This isn’t just a management metric; this is about leading and guiding you and your employees to a decision. It’s about them being engaged in the bigger picture, and you being engaged with them, and for you to work together to reach a common goal.

We’re truly seeing better performing agents

In our case, there is a direct correlation between this linkage and our employee engagement scores, which, as previously discussed, directly correlates to our customer engagement scores. If you have a strong call centre culture that promotes engagement towards a common goal, and it is clear at all times what is being done and where you are going, productivity, satisfaction and retention results just seem to follow. This is a real commitment, though. This will not be achieved through annual or quarterly appraisals or even monthly reviews, this is an ongoing commitment by managers and team leaders to spend their working day, every day communicating with their team.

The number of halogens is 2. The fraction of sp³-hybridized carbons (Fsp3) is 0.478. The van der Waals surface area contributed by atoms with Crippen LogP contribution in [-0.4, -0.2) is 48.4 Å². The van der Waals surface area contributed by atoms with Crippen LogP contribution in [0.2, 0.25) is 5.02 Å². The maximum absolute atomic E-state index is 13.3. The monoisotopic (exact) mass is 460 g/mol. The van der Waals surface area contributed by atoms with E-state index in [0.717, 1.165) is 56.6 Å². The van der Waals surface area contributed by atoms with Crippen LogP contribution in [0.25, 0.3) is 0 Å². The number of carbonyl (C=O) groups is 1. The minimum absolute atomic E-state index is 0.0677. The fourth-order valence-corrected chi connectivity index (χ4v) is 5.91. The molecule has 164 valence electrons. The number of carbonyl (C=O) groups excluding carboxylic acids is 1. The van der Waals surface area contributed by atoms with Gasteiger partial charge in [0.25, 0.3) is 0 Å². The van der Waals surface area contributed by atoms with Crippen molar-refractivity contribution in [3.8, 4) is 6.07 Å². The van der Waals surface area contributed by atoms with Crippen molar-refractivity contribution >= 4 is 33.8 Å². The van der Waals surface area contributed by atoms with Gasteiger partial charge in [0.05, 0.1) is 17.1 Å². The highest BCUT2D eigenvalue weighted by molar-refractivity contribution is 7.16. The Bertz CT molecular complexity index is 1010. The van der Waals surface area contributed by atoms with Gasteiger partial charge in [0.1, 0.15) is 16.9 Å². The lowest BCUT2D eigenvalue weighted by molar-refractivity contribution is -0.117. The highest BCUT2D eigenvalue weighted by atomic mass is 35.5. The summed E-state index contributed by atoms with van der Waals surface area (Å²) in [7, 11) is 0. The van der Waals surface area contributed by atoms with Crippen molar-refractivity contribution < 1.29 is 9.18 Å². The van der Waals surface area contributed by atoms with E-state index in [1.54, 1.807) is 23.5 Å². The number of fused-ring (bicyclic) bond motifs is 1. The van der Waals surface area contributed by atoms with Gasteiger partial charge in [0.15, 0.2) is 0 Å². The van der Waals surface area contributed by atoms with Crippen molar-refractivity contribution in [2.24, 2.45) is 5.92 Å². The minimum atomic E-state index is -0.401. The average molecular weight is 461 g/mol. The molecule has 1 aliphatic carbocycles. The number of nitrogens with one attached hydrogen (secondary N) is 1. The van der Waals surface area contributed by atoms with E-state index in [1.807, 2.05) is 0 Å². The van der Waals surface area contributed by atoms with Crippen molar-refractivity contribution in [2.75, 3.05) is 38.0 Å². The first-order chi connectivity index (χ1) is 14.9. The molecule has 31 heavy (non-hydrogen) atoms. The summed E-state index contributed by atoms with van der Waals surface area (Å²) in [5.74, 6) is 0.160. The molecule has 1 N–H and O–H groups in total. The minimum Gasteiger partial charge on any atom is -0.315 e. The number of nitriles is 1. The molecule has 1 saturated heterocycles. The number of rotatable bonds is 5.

Alex-Loach

Alex Loach

Again, though, this needs to be consistent, whatever channel you are using, and especially if you have different teams working with different channels in a multi-channel environment. If they truly are empowered as they should be, the decision on what to do, what to say and how to say it depending on the channel becomes even more important, and I’m not just talking about the front-line agents but also the team leaders, training staff and quality assurance employees.

Everyone needs to have queries communicated to them on an ongoing basis in a way that lets them choose the best resolution, because then when employees do the same, they’ll instantly react to think about the solution themselves and act on it, and that is the major step towards improving that ‘Authentic Core Linkage’ score, and reaching those goals we first spoke about.

Alex Loach is Head of Customer Services at Serif (Europe) Ltd.

13 Mar 2013 - Filed under Customer Service Strategy , , ,

Liked this article? Why not get our free newsletter.

Views - 2,958

Comments on: Designing a single contact centre metric to improve performance